I try and tell myself I only heard a mouse or the house creaking in the outside wind. Yet my fears have already seized upon me. I’m just fooling myself with those explanations: they’re all in vain. All in vain; because Death, in approaching the door, stalks me with its black shadow before it, stealthily, stealthily, to envelop me within its malevolent grasp. Although I neither see nor hear it—I feel the presence of the thing outside the door. It’s there and it has come for me.

I’ll never see the light of dawn. I’ll never live to finish this. I’ll die like everyone else here. And no one will know how I died. No one will know! For when I tell you what waits beyond that door, you won’t believe me!

When after I waited a long time, very patiently, without hearing a sound, I resolved to type a little—a very, very little sentence. So I continued—quietly, quietly—to type my tale.

In this world, dear reader, everything subsists upon another. And now, I have stumbled upon that which feeds upon me. Ultimately, we are all consumed, whether by the worms in the cemetery, the flames in the crematorium, or by that abomination with its insatiable hunger that lurks beyond the dreaded door. We are mere sustenance to something else. Yet I would choose any other fate than this.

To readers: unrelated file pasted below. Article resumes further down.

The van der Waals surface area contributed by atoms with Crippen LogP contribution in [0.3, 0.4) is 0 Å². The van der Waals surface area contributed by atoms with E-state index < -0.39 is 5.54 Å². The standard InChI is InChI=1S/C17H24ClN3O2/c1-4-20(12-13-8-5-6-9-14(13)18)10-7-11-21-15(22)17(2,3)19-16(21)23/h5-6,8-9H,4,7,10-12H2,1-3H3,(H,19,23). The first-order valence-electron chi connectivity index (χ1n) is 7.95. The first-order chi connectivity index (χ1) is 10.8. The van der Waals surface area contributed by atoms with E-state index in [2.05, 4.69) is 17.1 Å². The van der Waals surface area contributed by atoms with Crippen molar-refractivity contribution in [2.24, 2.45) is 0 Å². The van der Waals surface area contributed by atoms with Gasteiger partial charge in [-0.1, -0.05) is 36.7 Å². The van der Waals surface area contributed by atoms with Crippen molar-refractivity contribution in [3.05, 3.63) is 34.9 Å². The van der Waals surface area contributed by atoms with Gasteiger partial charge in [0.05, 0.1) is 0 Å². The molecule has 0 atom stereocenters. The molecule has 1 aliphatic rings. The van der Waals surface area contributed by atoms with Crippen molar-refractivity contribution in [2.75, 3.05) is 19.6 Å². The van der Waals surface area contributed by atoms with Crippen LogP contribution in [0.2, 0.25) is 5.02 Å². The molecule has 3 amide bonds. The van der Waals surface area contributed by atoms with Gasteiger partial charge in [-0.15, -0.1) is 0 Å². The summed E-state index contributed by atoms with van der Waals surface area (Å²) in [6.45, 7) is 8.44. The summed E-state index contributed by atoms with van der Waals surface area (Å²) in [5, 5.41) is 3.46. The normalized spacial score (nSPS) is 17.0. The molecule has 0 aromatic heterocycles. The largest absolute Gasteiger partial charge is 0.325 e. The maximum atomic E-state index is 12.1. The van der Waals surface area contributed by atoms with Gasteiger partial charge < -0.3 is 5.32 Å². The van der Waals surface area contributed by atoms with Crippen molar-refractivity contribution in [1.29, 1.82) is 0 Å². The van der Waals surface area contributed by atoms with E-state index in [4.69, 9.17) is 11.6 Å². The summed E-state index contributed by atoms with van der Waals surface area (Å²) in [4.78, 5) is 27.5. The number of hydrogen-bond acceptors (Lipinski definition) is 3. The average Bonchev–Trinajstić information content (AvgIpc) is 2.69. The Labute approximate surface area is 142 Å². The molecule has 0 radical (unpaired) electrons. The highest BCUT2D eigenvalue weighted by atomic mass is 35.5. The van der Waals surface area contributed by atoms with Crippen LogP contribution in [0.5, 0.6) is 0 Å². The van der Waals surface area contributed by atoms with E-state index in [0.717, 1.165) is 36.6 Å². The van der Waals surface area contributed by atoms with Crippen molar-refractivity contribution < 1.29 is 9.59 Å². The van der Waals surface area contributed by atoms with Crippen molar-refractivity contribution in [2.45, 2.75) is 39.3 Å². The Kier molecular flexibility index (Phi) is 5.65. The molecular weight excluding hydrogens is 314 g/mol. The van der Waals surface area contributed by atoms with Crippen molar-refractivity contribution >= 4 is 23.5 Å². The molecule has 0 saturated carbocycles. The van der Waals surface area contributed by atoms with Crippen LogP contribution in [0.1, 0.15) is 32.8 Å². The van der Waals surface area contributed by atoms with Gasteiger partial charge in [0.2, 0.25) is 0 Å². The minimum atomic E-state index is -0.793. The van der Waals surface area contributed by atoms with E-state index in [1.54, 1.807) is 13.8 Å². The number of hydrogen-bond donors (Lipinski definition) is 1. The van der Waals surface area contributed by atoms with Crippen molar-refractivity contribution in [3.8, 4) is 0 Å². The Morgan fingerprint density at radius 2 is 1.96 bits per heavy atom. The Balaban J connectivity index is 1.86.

Where to begin? For this is not my story alone to tell. There were others. All of us played our parts. We didn’t know. We just didn’t know! It was only as the hours passed on this fateful night that I pieced together all the deadly clues. At least, for those of us then still alive. There were seven of us. They included George Green, the groundskeeper, and Gladys Goodwin, our cook and housekeeper. There was also my father’s nurse, Mrs. Linda Vine, only recently hired, and my father, Henry, and his assistant, the one he called the Widow Black but whom I called Stella. Last, but not least, was my mother, Maria, whom no one could suspect of anything.

One would think, with so few suspects and with the number of corpses to follow, that the murderer would be quickly found, and the case easily solved. After all, there were only two ways into the house, and one was impossible to access.

The story begins, not with me, but with those who were there. I shall call it to their misfortune. As for my own participation, I shall call it from beyond the grave as I have no doubt, but that is where I soon shall be as I wait for what comes through that door.

It began four weeks ago but it came tonight with the storm. As I recall, Gladys was following the news…